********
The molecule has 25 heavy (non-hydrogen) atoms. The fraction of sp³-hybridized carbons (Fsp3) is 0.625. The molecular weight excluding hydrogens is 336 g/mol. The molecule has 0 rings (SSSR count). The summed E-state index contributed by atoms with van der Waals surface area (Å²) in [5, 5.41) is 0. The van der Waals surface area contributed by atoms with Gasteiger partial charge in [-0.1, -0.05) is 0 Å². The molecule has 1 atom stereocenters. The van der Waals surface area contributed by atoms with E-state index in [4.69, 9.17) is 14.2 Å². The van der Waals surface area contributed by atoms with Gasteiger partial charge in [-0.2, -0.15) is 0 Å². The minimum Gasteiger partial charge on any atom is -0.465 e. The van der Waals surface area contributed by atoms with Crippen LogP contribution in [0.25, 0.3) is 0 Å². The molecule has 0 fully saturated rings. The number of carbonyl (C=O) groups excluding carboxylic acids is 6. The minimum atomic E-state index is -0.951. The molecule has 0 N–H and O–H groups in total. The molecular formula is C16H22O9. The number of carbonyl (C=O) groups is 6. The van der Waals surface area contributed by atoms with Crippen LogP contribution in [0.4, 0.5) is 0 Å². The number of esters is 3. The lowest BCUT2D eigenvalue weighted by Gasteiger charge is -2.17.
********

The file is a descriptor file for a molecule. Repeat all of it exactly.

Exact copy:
The molecule has 25 heavy (non-hydrogen) atoms. The fraction of sp³-hybridized carbons (Fsp3) is 0.625. The molecular weight excluding hydrogens is 336 g/mol. The molecule has 0 rings (SSSR count). The summed E-state index contributed by atoms with van der Waals surface area (Å²) in [5, 5.41) is 0. The van der Waals surface area contributed by atoms with Gasteiger partial charge in [-0.1, -0.05) is 0 Å². The molecule has 1 atom stereocenters. The van der Waals surface area contributed by atoms with E-state index in [4.69, 9.17) is 14.2 Å². The van der Waals surface area contributed by atoms with Gasteiger partial charge in [-0.2, -0.15) is 0 Å². The minimum Gasteiger partial charge on any atom is -0.465 e. The van der Waals surface area contributed by atoms with Crippen LogP contribution in [0.25, 0.3) is 0 Å². The molecule has 0 fully saturated rings. The number of carbonyl (C=O) groups excluding carboxylic acids is 6. The minimum atomic E-state index is -0.951. The molecule has 0 N–H and O–H groups in total. The molecular formula is C16H22O9. The number of carbonyl (C=O) groups is 6. The van der Waals surface area contributed by atoms with Crippen LogP contribution in [0.4, 0.5) is 0 Å². The number of esters is 3. The lowest BCUT2D eigenvalue weighted by Gasteiger charge is -2.17.